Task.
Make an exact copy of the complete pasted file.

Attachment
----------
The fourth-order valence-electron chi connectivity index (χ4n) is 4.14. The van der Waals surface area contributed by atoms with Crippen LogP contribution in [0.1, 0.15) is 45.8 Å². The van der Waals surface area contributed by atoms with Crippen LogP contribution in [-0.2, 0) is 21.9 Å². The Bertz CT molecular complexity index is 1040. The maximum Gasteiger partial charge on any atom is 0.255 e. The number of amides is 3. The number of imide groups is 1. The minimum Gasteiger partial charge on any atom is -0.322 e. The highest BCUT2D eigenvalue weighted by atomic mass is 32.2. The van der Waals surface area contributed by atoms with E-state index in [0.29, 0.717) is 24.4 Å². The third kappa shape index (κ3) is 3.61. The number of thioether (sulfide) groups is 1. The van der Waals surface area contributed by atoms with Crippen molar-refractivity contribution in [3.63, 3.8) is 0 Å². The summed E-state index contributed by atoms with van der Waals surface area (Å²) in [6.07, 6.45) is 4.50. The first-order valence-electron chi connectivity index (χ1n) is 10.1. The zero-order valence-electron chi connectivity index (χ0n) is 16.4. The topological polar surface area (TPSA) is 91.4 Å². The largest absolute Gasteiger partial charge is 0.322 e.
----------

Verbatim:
The fourth-order valence-electron chi connectivity index (χ4n) is 4.14. The van der Waals surface area contributed by atoms with Crippen LogP contribution in [0.1, 0.15) is 45.8 Å². The van der Waals surface area contributed by atoms with Crippen LogP contribution in [-0.2, 0) is 21.9 Å². The Bertz CT molecular complexity index is 1040. The maximum Gasteiger partial charge on any atom is 0.255 e. The number of amides is 3. The number of imide groups is 1. The minimum Gasteiger partial charge on any atom is -0.322 e. The highest BCUT2D eigenvalue weighted by atomic mass is 32.2. The van der Waals surface area contributed by atoms with E-state index in [0.29, 0.717) is 24.4 Å². The third kappa shape index (κ3) is 3.61. The number of thioether (sulfide) groups is 1. The van der Waals surface area contributed by atoms with Crippen molar-refractivity contribution in [3.63, 3.8) is 0 Å². The summed E-state index contributed by atoms with van der Waals surface area (Å²) in [6.07, 6.45) is 4.50. The first-order valence-electron chi connectivity index (χ1n) is 10.1. The zero-order valence-electron chi connectivity index (χ0n) is 16.4. The topological polar surface area (TPSA) is 91.4 Å². The largest absolute Gasteiger partial charge is 0.322 e.